Roger Pearson reports on limitation clauses in respect of shipping disputes
A House of Lords appeal is to be mounted in a case which will probe the application of limitation clauses in respect of shipping disputes. The case centres on an arbitration decision that a ship's owners, although entitled to indemnity in respect of claims against them were not entitled to a pay-out because an amendment to their claim was 'time barred'.
Triad Shipping Co is fighting to claim indemnity from Stella Chartering and Brokerage over claims which followed a visit by its vessel, 'Island Archon', to Iraq. Stella had chartered the vessel under a time charter party on New York Produce Exchange form. The charter party entitled them to take 'Island Archon' to Iraq. However, in Iraq it became the subject of claims, said by Triad to be false, for loss or damage.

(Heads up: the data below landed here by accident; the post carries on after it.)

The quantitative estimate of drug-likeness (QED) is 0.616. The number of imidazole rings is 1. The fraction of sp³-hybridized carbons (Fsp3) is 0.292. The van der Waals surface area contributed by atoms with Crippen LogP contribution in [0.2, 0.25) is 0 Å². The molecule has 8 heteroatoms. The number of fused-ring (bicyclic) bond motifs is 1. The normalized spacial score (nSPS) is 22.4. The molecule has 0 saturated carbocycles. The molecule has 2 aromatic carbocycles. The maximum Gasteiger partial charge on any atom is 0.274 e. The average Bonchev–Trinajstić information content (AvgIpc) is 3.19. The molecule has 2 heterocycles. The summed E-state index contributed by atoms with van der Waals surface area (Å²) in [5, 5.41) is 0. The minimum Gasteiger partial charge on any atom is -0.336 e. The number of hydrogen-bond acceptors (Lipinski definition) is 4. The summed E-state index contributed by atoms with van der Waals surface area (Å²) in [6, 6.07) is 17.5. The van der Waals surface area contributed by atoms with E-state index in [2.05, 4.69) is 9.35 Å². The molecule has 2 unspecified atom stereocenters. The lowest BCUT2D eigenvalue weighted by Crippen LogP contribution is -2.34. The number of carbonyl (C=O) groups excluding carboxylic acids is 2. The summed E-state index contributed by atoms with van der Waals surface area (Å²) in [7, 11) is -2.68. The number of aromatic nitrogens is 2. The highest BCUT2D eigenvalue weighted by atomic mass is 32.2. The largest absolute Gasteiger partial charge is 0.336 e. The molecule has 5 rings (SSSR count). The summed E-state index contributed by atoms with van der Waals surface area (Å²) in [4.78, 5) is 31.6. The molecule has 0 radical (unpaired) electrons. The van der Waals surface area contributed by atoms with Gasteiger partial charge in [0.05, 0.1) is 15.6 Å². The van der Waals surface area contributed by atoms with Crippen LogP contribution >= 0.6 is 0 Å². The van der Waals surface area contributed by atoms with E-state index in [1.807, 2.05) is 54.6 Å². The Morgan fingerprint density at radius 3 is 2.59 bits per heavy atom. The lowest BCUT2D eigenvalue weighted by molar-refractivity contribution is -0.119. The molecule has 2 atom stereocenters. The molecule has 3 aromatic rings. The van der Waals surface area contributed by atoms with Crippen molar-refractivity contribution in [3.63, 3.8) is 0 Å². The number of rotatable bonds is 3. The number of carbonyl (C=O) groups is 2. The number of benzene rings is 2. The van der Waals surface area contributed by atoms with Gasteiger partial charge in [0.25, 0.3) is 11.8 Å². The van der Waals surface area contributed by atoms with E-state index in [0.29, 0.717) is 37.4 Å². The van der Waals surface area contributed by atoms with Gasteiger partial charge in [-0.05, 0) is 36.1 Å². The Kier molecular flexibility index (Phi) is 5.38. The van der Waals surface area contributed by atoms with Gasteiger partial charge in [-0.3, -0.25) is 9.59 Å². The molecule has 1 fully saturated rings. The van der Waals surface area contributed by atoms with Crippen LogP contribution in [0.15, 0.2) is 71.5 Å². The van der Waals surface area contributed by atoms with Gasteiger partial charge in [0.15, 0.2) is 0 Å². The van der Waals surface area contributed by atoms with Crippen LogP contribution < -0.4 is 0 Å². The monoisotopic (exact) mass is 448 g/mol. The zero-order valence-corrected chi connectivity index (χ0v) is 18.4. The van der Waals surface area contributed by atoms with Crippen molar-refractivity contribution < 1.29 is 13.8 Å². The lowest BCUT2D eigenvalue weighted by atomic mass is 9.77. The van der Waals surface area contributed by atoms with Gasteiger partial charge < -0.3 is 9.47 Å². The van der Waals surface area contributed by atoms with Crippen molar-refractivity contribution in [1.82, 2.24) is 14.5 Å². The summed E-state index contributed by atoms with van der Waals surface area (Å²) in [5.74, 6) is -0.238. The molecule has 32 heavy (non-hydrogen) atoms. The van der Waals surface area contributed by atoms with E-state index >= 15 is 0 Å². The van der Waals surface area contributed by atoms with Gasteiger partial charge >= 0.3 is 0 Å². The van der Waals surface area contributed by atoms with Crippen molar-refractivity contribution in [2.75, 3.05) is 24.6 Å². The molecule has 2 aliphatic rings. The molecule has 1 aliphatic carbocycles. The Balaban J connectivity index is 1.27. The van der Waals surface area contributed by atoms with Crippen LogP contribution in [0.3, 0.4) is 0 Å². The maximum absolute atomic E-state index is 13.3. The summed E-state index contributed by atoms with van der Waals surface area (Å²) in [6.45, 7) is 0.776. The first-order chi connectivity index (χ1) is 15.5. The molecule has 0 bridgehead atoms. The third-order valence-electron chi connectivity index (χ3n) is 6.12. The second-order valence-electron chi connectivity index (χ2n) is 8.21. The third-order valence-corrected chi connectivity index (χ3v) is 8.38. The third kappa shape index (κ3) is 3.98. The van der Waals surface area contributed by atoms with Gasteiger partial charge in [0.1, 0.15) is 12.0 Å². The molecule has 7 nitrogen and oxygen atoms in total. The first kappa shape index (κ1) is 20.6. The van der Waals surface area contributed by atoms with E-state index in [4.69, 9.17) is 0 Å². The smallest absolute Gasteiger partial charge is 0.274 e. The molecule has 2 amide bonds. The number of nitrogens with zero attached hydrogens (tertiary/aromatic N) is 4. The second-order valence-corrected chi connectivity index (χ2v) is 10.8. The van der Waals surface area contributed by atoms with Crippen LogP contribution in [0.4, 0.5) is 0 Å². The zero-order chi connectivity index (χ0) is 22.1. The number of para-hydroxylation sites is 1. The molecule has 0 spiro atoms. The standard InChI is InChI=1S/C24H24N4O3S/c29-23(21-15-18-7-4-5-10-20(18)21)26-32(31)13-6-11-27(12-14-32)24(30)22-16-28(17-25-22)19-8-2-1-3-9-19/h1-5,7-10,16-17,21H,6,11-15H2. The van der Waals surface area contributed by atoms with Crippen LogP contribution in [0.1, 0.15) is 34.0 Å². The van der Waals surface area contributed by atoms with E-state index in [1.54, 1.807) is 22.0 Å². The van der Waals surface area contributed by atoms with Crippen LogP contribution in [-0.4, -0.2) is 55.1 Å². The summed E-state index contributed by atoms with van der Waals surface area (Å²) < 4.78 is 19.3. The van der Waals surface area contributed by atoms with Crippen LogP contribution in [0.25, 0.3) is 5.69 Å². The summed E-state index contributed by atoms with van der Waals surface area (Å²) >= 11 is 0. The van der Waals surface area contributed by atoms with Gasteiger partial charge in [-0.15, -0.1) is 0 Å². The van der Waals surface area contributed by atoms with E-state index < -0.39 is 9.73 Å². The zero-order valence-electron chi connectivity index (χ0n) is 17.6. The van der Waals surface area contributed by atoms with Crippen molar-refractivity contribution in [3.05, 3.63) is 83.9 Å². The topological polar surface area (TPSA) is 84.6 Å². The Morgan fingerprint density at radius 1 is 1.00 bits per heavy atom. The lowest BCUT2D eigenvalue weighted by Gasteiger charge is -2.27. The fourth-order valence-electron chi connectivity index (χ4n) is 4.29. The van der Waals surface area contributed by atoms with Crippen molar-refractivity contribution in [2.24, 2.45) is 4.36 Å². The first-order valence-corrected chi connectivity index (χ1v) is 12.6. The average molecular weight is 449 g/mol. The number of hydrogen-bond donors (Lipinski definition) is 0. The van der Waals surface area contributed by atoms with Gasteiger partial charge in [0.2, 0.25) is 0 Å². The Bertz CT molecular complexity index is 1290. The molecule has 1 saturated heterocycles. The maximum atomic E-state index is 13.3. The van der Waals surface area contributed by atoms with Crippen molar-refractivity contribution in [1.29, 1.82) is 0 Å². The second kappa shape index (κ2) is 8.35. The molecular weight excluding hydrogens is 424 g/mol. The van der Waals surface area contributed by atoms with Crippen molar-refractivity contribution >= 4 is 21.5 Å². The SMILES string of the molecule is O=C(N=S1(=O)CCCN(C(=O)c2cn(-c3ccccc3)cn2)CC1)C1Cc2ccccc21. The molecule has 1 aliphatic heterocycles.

The claims were settled by the vessel's Iraqi agents who then claimed the sums paid from Triad.
Triad then claimed it was entitled to indemnity from Stella. When the matter reached arbitration, the arbitrator agreed that although the charter party contained no express right of indemnity there was an implied right. However, he dismissed the claim on the grounds that an amendment was required and this was time-barred.
In March 1993 the Commercial Court allowed an appeal against that decision and remitted the final award to the arbitrator for reconsideration. That decision was upheld by the Court of Appeal in June 1994. Stella has now been given leave by the House of Lords to challenge the Appeal Court ruling.